Selling books barefoot on a luxury Maldives island can earn you Rs 59,000 a month.

Imagine paying to live on a luxurious island surrounded by books while sinking your feet into the white sand. Sounds like a dream job, right? Well, Maldives has the best offer for you. But the only condition is that you have to be barefoot almost all the time.

Alex McQueen, Sales Manager of Ultimate Library, seeks a passionate book lover, adventurer and outgoing person for a year-long bookselling contract on the remote Indian Ocean island of Kanfonadho. are doing But the books are sold barefoot because shoes are banned on the beaches of the Maldives.

The contract starts in October and the new Barefoot Bookseller will be required to manage the day-to-day running of the bookshop as well as accounting and stock management.

“The applicant will be there themselves, so they’re running the whole thing themselves,” said McQueen of Ultimate Library, which operates a bookstore with Soneva Fushi Resort and books for hotels, resorts, boutiques and private. Prepares a collection of Residences around the world.

On the island, interestingly, even reading a newspaper is frustrating because it has no shoes, no news. Visitors to the island, mostly affluent, are encouraged to turn off the news and their electronic devices to reconnect with their roots.

“The ethos of the island is: no shoes, no news. They encourage guests to reconnect with the land,” McQueen told The Guardian.

He added that the bookseller needs to be a self-starter who is happy to introduce himself to island vacationers and provide them with personalized book recommendations. So the new recruit should ideally be someone with experience in bookselling or publishing.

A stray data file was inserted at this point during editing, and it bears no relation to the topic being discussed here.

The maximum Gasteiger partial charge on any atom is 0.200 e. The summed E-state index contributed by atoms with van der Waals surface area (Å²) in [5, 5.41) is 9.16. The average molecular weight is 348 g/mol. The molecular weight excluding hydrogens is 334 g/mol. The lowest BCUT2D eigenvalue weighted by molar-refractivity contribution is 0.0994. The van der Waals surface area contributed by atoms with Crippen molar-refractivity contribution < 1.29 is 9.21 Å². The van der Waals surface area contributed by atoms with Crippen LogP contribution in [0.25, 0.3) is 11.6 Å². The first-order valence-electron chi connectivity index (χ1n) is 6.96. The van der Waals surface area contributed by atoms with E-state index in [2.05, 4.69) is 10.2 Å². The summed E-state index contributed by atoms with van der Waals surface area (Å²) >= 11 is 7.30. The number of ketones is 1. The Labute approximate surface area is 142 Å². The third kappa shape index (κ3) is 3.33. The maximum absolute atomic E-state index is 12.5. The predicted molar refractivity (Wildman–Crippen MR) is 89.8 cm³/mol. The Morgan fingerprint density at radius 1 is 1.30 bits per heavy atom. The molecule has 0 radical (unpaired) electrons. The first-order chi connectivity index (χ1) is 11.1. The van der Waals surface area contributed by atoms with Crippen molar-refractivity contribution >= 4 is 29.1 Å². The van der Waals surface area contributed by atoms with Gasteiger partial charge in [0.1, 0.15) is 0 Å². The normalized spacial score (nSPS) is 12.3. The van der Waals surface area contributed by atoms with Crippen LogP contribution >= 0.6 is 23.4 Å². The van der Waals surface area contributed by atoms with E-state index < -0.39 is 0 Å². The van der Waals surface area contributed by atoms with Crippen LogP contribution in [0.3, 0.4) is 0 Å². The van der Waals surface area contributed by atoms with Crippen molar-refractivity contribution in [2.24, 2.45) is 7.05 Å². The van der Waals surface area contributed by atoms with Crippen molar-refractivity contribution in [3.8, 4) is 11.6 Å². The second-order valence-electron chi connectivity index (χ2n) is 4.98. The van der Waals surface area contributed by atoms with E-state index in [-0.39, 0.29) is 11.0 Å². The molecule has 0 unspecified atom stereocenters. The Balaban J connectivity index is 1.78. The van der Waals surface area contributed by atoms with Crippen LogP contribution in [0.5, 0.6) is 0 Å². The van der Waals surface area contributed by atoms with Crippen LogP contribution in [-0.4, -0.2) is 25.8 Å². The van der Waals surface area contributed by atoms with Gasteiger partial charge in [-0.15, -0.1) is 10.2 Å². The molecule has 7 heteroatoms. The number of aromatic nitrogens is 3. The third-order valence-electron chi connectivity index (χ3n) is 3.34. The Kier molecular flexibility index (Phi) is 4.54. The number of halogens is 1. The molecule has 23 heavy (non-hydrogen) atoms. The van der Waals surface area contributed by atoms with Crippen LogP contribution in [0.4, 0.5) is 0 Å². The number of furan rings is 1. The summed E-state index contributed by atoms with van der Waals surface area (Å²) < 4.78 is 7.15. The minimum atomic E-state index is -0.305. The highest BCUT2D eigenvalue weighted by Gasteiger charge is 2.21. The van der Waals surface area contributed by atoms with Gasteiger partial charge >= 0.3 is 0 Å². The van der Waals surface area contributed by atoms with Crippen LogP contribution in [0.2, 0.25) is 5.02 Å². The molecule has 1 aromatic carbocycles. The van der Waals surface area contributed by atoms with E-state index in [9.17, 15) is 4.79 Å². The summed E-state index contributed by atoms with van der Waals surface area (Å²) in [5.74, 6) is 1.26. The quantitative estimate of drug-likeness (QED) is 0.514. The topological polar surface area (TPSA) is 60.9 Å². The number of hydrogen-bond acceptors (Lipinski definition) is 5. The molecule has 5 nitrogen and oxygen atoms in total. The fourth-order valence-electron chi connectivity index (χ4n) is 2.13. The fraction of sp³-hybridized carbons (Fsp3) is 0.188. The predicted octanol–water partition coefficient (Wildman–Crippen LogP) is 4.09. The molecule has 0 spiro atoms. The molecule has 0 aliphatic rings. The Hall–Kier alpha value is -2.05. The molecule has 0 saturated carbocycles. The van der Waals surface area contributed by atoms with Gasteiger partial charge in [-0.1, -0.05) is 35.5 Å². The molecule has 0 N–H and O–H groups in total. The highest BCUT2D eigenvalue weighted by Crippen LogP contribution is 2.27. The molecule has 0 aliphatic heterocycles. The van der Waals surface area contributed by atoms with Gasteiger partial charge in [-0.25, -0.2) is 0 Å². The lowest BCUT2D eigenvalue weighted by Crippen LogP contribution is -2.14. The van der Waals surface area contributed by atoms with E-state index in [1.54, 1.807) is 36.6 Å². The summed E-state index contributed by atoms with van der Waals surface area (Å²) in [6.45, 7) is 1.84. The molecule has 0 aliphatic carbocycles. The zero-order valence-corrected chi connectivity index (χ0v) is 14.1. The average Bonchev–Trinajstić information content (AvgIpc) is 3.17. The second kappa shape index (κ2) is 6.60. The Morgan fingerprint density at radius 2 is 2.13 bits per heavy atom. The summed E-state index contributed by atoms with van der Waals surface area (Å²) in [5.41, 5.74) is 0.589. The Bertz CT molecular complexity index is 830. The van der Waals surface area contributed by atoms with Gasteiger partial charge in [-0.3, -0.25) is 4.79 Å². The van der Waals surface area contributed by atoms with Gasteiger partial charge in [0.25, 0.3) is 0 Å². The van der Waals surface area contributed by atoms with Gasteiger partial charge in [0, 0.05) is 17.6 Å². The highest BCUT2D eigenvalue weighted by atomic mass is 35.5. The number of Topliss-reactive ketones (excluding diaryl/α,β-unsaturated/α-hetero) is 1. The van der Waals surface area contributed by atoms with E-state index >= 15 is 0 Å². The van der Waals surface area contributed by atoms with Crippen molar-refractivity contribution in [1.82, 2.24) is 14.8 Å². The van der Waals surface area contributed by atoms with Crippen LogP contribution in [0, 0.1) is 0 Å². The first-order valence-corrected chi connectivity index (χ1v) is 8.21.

The successful candidate will be provided with free accommodation and food, as well as access to the gym, spa and water sports such as diving. The staff has its own private beach. Their base salary will be $750 per month but there is scope to collect additional income as a “service fee” by conducting workshops or classes related to the book.

The biggest challenge for Georgie Polhill, 27, who recently finished a six-month contract as a bookseller, was getting used to the slower pace of life. “If you try to fight it too much and harass everyone to get it to work, you’ll absolutely burst a blood vessel,” he said.

Now starting a career in theatre, the woman said she came back a completely different person, learned a whole new culture and made friends that will last a lifetime.

After returning, adjusting to wearing shoes again “definitely felt awkward” at first, she said, because she had been so unused to wearing anything around her feet and heels for so long. .

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